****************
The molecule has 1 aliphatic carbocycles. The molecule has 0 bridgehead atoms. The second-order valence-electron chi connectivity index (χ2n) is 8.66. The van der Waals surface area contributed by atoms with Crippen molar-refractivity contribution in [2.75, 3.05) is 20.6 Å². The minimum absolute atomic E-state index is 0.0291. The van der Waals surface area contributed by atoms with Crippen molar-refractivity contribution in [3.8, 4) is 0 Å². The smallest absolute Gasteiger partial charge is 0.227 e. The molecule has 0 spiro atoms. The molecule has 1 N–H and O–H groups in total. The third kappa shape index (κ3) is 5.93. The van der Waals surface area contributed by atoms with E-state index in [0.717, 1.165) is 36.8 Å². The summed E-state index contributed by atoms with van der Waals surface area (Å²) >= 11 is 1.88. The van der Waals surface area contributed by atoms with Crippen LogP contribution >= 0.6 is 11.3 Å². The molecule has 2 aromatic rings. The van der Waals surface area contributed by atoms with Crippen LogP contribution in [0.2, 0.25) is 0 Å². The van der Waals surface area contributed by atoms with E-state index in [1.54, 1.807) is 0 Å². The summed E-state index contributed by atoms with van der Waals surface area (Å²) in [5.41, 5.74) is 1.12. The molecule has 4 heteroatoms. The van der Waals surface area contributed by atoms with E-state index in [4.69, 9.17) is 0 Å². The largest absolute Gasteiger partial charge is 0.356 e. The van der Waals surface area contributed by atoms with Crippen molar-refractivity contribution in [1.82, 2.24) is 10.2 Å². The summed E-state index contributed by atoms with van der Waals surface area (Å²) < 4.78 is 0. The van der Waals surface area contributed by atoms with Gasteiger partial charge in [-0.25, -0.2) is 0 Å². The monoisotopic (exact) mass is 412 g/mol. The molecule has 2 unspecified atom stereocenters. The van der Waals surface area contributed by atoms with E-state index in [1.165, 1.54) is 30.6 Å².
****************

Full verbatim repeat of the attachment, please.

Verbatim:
The molecule has 1 aliphatic carbocycles. The molecule has 0 bridgehead atoms. The second-order valence-electron chi connectivity index (χ2n) is 8.66. The van der Waals surface area contributed by atoms with Crippen molar-refractivity contribution in [2.75, 3.05) is 20.6 Å². The minimum absolute atomic E-state index is 0.0291. The van der Waals surface area contributed by atoms with Crippen molar-refractivity contribution in [3.8, 4) is 0 Å². The smallest absolute Gasteiger partial charge is 0.227 e. The molecule has 0 spiro atoms. The molecule has 1 N–H and O–H groups in total. The third kappa shape index (κ3) is 5.93. The van der Waals surface area contributed by atoms with E-state index in [0.717, 1.165) is 36.8 Å². The summed E-state index contributed by atoms with van der Waals surface area (Å²) >= 11 is 1.88. The van der Waals surface area contributed by atoms with Crippen LogP contribution >= 0.6 is 11.3 Å². The molecule has 2 aromatic rings. The van der Waals surface area contributed by atoms with Crippen LogP contribution in [0.2, 0.25) is 0 Å². The van der Waals surface area contributed by atoms with E-state index in [1.54, 1.807) is 0 Å². The summed E-state index contributed by atoms with van der Waals surface area (Å²) in [5.41, 5.74) is 1.12. The molecule has 4 heteroatoms. The van der Waals surface area contributed by atoms with E-state index in [4.69, 9.17) is 0 Å². The largest absolute Gasteiger partial charge is 0.356 e. The van der Waals surface area contributed by atoms with Crippen molar-refractivity contribution in [1.82, 2.24) is 10.2 Å². The summed E-state index contributed by atoms with van der Waals surface area (Å²) < 4.78 is 0. The van der Waals surface area contributed by atoms with Gasteiger partial charge in [-0.25, -0.2) is 0 Å². The monoisotopic (exact) mass is 412 g/mol. The molecule has 2 unspecified atom stereocenters. The van der Waals surface area contributed by atoms with E-state index in [1.165, 1.54) is 30.6 Å².